Emma Cocker is a writer-artist based in Sheffield and Associate Professor in Fine Art at Nottingham Trent University. Operating under the title Not Yet There, Cocker's research focuses on the process of artistic exploration and the performing of ‘thinking-in-action’ emerging therein; on models of (art) practice and subjectivity that resist the pressure of a single, stable position by remaining wilfully unresolved. Her mode of working unfolds restlessly along the threshold between writing/art, including experimental, performative and collaborative approaches to producing texts parallel to and as art practice. Cocker's recent writing has been published in Failure, 2010; Stillness in a Mobile World, 2010; Drawing a Hypothesis: Figures of Thought, 2011; Hyperdrawing: Beyond the Lines of Contemporary Art, 2012; Reading/Feeling (Affect), 2013; On Not Knowing: How Artists Think, 2013; Choreo-graphic Figures: Deviations from the Line, 2017; The Creative Critic: Writing as/about Practice, and as a solo collection entitled The Yes of the No, 2016.

New Work: Live Writing (Feeling it for You)

“The essence of language is to be articulated. Such articulations can be as smooth as one wishes; they are no less divisive for all that. In order to language to function, signs must be isolable one from the other (otherwise they would not be repeatable), At every level (phonetic, semantic, syntactic, and so on) language has its own laws of combination and continuity, but its primary material is constructed of irreducible atoms (phonemes for spoken language, and for written, signs whose nature varies according to the system in question: in alphabetic writing, for example, the distinctive unit is the letter). Whoever says ‘articulation’ always says, in the final instance, ‘divisible into minimal units’: the articulus is the particle. Language is the hierarchical combination of bits. Liquid, on the contrary … is indivisible” Yve Alain Bois, 'Liquid Words', in Formless: A Users Guide, p124.

Tests from a series of new ‘Live Writings’ generated from my experience as ‘Seer-in-Residence’ (see posts below). Live Writing  (working title) is a new method of producing writing that I am currently playing with, provoked specifically through my experience as a Seer-in-Residence. Still very much a working approach at present, my intent is to explore the possibility of a form of live writing operating at the nascent point of words coming into being before collapsing, where language appears somehow reluctant to become solidified into coherent sentences or legible meaning.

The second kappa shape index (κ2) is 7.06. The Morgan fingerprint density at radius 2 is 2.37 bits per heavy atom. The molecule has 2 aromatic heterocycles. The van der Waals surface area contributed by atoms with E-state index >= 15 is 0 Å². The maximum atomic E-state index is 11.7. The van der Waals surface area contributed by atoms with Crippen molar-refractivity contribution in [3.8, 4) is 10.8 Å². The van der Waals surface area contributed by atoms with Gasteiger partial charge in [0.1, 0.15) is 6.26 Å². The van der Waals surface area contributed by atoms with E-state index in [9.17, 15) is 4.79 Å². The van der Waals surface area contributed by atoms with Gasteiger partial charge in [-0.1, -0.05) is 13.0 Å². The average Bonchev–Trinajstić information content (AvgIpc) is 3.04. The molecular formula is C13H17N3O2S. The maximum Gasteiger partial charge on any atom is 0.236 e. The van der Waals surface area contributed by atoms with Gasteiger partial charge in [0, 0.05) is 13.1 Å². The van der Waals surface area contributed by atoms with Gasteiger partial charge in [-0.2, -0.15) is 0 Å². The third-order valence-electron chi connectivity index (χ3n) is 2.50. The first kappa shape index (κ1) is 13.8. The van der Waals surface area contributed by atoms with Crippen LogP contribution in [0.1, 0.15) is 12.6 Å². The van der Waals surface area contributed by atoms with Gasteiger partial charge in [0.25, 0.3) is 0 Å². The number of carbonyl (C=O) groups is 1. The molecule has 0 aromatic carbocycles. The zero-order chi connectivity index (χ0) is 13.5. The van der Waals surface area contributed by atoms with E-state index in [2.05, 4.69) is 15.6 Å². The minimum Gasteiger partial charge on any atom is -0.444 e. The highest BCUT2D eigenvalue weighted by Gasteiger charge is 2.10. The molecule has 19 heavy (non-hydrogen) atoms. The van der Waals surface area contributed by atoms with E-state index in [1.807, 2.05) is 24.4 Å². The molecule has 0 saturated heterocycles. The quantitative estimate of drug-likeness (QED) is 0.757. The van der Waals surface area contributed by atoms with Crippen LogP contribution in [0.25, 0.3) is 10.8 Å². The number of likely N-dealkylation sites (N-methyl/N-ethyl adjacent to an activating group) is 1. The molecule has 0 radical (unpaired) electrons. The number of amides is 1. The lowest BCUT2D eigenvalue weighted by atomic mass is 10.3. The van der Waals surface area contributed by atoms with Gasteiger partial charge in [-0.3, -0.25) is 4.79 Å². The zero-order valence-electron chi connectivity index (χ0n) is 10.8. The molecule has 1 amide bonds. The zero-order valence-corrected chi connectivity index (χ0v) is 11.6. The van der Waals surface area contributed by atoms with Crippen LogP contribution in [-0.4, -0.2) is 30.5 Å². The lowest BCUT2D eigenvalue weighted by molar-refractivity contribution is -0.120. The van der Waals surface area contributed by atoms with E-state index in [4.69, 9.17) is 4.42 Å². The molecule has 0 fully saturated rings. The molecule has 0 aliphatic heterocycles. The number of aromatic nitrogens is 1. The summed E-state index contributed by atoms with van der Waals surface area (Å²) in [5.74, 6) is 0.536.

As with the Close Readings, I am considering how strategies of skimming and the visual encounter with words 'close up' produces other kinds of meaning, where words are not always distinguishable as discrete signifying units, but instead appear liquid, their sense blurred. I am thinking about the possibility of a language for reflecting the not-quite-seen or captured, for reflecting the sense of the glimpsed. Visually, the live writings perhaps point to these moments of blindness within perception, to ellipses and eclipses within witnessing, rendered as a not-yet of language punctured through with gaps and holes. 

Emma Cocker, Live Writing (Feeling it for You)

Presented as a poem or even score of sorts, the live writings perhaps also intimate towards the possibility of reading or vocalisation. Blindness becomes breathlessness; the not being-able-to-fully-grasp of language articulated through syncopated speech-acts, assemblages of plosive phonemes and vowel sounds, of hyperventilations and gasps.  

My experience of the Seers-in-Residence project has also provoked me to think a little more about the relation  between eclipses and ellipsis, which I now hope to develop further through new visual/textual work (for example see test below) and new writing. Both eclipses and ellipsis indicate towards an obscuring, something hidden from view. Ékleipsis — an ancient Greek word referring to a state of abandonment or downfall, the ceasing of something to exist. Élleipsis — an omission. Falling short … the dot dot dot that marks the space of awkward silence or of momentary pausing, the removal of extraneous detail, the dissipation of unfinished thought.

Emma Cocker, Eclipsing Ellipsis, 2013
Emma Cocker, Eclipsing Ellipsis, 2013